Dalton McGuinty and Liberals Hang On In Ontario
Two years ago we called Dalton McGuinty the best of green regional politician in North America for his green agenda. He backslid a bit in the runup to yesterday's election in Ontario, Canada, but last night he squeaked out a victory over the Conservatives and the New Democrats in an election that has some real lessons for those south of the Canadian border.The conservatives ran their campaign from the far right, promising to cancel environmental programs and reduce taxes, and tying themselves to the agenda that propelled Rob Ford into the Mayor's chair in Toronto. But there appears to have been a huge reaction against the Ford agenda, and the conservatives didn't win a single seat in the Toronto area, which has a huge number of seats in at the Provincial Parliament.
McGuinty had the support of important environmentalists like David Suzuki, who one might imagine would support the Greens or the New Democratic Party, the traditional home of the left. But the NDP alienated a lot of environmentalists with their promise to reduce taxes on gasoline.
Andrea Horvath, Dalton McGuinty, Tim Hudak
Back in the end of June when I last wrote How To Get Elected In Ontario: Promise Cheap Energy, No Matter What The Cost, the polls were predicting a Conservative landslide. But the more urban voters looked at Conservative policies, and then looked at what was happening in Ottawa where the new Conservative Majority Government is spending its time on prisons and promoting ethical oil, or at the City of Toronto where they are ripping up bike lanes, the more they voted liberal.
Outside of the city it is a different story; the province is now pretty much divided between urban liberal ridings and rural conservative, with the NDP carrying the North. The government lost a lot of seats and is one short of a majority, but shouldn't have a problem governing with support from the NDP.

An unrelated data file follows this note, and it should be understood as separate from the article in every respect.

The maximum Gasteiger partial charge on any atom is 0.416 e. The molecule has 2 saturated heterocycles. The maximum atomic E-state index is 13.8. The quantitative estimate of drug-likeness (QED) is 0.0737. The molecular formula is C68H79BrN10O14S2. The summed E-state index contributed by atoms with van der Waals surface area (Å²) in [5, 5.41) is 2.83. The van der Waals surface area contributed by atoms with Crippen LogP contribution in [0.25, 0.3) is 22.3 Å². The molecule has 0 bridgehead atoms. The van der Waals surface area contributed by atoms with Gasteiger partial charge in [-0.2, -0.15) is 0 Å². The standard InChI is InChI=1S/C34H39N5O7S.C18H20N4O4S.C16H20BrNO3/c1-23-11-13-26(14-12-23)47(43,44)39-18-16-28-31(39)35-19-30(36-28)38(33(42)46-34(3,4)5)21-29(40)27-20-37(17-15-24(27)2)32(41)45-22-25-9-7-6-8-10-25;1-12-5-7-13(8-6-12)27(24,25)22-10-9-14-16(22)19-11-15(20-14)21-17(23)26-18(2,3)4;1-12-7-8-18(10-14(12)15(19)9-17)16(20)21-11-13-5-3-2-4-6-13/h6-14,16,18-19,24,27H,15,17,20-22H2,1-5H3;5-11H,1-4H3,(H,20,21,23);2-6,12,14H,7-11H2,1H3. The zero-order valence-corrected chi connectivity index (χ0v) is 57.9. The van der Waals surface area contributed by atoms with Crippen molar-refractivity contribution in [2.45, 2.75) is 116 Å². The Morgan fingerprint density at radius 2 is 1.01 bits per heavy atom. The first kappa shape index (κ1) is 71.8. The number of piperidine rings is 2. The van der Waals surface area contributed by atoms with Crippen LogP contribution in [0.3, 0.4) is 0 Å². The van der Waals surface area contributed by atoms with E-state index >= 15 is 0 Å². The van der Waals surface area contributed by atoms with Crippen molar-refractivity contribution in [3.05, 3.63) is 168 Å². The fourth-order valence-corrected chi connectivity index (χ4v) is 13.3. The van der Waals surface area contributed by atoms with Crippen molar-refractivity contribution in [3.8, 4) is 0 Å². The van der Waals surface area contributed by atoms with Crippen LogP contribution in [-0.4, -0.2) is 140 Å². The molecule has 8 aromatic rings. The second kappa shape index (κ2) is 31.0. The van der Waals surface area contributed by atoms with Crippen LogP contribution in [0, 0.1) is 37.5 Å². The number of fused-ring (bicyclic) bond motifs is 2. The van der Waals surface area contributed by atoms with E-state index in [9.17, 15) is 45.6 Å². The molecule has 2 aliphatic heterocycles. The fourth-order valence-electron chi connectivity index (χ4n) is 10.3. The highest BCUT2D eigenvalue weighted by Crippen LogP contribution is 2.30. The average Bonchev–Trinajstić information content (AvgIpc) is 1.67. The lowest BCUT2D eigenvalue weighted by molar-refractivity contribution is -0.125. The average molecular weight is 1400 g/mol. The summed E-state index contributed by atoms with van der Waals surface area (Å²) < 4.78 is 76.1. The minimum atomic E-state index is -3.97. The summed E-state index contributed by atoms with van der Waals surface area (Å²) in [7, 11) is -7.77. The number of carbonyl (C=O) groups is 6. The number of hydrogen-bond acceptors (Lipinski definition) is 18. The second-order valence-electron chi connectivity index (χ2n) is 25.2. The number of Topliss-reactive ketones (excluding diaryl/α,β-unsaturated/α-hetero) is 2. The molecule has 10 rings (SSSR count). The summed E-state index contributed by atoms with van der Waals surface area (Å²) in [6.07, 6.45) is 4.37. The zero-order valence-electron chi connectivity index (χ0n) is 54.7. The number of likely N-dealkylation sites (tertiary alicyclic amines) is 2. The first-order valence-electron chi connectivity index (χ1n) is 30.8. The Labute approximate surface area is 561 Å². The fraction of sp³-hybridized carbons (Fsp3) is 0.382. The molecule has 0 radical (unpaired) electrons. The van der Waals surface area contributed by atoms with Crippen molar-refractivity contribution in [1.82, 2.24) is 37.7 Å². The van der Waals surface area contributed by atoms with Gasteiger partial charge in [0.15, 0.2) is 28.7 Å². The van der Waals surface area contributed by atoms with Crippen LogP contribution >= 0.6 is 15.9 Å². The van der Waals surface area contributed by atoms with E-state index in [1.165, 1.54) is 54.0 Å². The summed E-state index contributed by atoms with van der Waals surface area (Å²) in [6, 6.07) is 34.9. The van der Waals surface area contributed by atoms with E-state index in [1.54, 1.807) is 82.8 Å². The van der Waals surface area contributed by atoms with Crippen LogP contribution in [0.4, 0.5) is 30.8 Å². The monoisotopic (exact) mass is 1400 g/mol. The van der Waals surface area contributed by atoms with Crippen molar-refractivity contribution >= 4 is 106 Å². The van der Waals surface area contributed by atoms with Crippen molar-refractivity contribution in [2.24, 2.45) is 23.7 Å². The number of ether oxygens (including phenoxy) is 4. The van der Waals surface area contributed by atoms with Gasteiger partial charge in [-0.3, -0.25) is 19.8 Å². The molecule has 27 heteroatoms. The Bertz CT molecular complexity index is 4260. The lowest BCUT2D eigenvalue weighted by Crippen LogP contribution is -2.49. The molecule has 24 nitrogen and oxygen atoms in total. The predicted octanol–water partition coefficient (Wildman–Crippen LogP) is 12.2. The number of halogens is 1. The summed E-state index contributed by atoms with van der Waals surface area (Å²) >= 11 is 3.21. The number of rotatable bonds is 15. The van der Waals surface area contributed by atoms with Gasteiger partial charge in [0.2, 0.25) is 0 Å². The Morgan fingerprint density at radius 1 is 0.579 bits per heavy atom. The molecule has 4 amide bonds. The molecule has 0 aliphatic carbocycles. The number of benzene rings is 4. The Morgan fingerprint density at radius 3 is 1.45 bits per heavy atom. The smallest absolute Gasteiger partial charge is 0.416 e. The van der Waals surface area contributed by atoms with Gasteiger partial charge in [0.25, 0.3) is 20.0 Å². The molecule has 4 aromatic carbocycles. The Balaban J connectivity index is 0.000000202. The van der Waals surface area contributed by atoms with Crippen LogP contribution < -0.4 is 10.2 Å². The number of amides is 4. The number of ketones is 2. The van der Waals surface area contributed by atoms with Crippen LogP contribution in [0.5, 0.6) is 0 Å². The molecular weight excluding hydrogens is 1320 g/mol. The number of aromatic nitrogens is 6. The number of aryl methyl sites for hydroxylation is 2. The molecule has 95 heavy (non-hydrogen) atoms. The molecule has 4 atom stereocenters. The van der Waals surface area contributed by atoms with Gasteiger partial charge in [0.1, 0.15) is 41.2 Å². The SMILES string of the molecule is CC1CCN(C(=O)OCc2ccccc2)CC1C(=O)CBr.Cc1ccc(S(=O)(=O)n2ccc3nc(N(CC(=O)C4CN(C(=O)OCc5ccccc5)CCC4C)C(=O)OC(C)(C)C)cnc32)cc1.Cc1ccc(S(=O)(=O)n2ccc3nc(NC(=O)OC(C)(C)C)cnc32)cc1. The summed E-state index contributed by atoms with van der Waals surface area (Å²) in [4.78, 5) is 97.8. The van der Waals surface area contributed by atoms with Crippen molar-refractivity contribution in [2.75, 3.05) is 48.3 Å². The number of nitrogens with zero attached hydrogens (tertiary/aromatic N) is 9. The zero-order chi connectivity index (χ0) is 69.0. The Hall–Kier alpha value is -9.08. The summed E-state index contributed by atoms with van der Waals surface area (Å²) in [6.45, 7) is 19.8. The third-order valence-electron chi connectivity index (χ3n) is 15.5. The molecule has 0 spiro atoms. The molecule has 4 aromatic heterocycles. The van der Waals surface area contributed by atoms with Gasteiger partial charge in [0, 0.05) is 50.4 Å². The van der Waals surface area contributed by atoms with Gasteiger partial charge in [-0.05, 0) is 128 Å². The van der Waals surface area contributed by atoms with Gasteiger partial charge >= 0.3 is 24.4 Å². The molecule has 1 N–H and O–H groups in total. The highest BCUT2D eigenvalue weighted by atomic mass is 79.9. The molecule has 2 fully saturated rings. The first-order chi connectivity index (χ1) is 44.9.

The environment played a big role in this election; in the rural ridings there is a lot of anger about wind turbines and land use controls such as the green belt around Toronto. Farmers uses a lot of fuel and people drive a lot more in the country and liked the idea of reduced fuel taxes. They went solidly conservative, but more people live in the city than in the country.
The traditional party of the left and of environmentalists, the New Democratic Party, did well, significantly increasing its number of seats and percentage of the vote. The Green Party was just crushed, getting only 2.9% of the vote, squeezed out by the fear of the anti-environmental policies of the Conservatives.
But the over-arching message is that of rejection of tea party style politics, that you can still be a moderate progressive and win.